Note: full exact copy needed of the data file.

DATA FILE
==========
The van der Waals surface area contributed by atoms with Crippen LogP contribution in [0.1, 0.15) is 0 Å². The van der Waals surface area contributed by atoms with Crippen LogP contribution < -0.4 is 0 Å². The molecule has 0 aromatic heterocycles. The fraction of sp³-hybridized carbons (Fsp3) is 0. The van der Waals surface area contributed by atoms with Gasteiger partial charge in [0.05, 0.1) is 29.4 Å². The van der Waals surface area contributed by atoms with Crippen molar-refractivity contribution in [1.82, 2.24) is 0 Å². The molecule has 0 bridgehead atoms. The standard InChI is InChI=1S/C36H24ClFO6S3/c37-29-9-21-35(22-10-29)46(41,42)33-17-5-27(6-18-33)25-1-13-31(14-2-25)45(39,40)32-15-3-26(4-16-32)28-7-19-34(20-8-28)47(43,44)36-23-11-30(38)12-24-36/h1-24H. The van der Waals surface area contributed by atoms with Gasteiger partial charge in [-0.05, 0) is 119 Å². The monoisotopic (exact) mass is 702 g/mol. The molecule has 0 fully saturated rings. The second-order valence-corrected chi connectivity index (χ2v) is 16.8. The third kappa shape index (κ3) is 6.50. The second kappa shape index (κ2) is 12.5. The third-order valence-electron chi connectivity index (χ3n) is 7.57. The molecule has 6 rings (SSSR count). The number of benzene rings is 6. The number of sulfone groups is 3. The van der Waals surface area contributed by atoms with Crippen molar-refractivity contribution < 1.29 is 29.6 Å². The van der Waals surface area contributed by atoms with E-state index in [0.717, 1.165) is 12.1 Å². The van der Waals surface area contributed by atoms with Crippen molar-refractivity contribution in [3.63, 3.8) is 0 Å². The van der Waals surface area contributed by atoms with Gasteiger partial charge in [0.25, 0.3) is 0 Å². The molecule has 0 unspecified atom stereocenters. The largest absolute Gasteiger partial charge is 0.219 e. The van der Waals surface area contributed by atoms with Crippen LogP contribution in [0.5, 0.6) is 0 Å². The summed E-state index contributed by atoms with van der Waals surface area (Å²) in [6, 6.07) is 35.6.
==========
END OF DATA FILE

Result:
The van der Waals surface area contributed by atoms with Crippen LogP contribution in [0.1, 0.15) is 0 Å². The van der Waals surface area contributed by atoms with Crippen LogP contribution < -0.4 is 0 Å². The molecule has 0 aromatic heterocycles. The fraction of sp³-hybridized carbons (Fsp3) is 0. The van der Waals surface area contributed by atoms with Gasteiger partial charge in [0.05, 0.1) is 29.4 Å². The van der Waals surface area contributed by atoms with Crippen molar-refractivity contribution in [1.82, 2.24) is 0 Å². The molecule has 0 bridgehead atoms. The standard InChI is InChI=1S/C36H24ClFO6S3/c37-29-9-21-35(22-10-29)46(41,42)33-17-5-27(6-18-33)25-1-13-31(14-2-25)45(39,40)32-15-3-26(4-16-32)28-7-19-34(20-8-28)47(43,44)36-23-11-30(38)12-24-36/h1-24H. The van der Waals surface area contributed by atoms with Gasteiger partial charge in [-0.05, 0) is 119 Å². The monoisotopic (exact) mass is 702 g/mol. The molecule has 0 fully saturated rings. The second-order valence-corrected chi connectivity index (χ2v) is 16.8. The third kappa shape index (κ3) is 6.50. The second kappa shape index (κ2) is 12.5. The third-order valence-electron chi connectivity index (χ3n) is 7.57. The molecule has 6 rings (SSSR count). The number of benzene rings is 6. The number of sulfone groups is 3. The van der Waals surface area contributed by atoms with Crippen molar-refractivity contribution < 1.29 is 29.6 Å². The van der Waals surface area contributed by atoms with E-state index in [0.717, 1.165) is 12.1 Å². The van der Waals surface area contributed by atoms with Crippen molar-refractivity contribution in [3.63, 3.8) is 0 Å². The van der Waals surface area contributed by atoms with Gasteiger partial charge in [0.25, 0.3) is 0 Å². The molecule has 0 unspecified atom stereocenters. The largest absolute Gasteiger partial charge is 0.219 e. The van der Waals surface area contributed by atoms with Crippen LogP contribution in [0.5, 0.6) is 0 Å². The summed E-state index contributed by atoms with van der Waals surface area (Å²) in [6, 6.07) is 35.6.